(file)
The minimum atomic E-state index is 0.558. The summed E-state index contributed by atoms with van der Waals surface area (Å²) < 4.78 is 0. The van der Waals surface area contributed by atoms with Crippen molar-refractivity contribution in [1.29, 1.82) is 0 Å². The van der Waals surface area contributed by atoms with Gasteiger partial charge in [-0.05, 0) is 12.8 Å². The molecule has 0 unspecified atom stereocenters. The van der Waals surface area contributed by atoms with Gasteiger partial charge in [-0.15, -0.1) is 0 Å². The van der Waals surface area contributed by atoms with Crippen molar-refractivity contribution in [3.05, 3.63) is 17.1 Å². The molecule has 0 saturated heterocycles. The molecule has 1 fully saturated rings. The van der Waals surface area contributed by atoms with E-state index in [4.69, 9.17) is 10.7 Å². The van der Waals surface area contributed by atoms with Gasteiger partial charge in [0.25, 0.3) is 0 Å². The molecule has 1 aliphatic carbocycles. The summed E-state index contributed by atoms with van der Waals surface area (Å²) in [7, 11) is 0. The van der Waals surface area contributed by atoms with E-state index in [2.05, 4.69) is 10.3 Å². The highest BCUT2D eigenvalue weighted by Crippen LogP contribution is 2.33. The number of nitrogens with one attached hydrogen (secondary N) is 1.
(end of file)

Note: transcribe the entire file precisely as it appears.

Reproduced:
The minimum atomic E-state index is 0.558. The summed E-state index contributed by atoms with van der Waals surface area (Å²) < 4.78 is 0. The van der Waals surface area contributed by atoms with Crippen molar-refractivity contribution in [1.29, 1.82) is 0 Å². The van der Waals surface area contributed by atoms with Gasteiger partial charge in [-0.05, 0) is 12.8 Å². The molecule has 0 unspecified atom stereocenters. The van der Waals surface area contributed by atoms with Gasteiger partial charge in [-0.15, -0.1) is 0 Å². The van der Waals surface area contributed by atoms with Crippen molar-refractivity contribution in [3.05, 3.63) is 17.1 Å². The molecule has 0 saturated heterocycles. The molecule has 1 fully saturated rings. The van der Waals surface area contributed by atoms with E-state index in [4.69, 9.17) is 10.7 Å². The van der Waals surface area contributed by atoms with Gasteiger partial charge in [0.25, 0.3) is 0 Å². The molecule has 1 aliphatic carbocycles. The summed E-state index contributed by atoms with van der Waals surface area (Å²) in [7, 11) is 0. The van der Waals surface area contributed by atoms with E-state index in [2.05, 4.69) is 10.3 Å². The highest BCUT2D eigenvalue weighted by Crippen LogP contribution is 2.33. The number of nitrogens with one attached hydrogen (secondary N) is 1.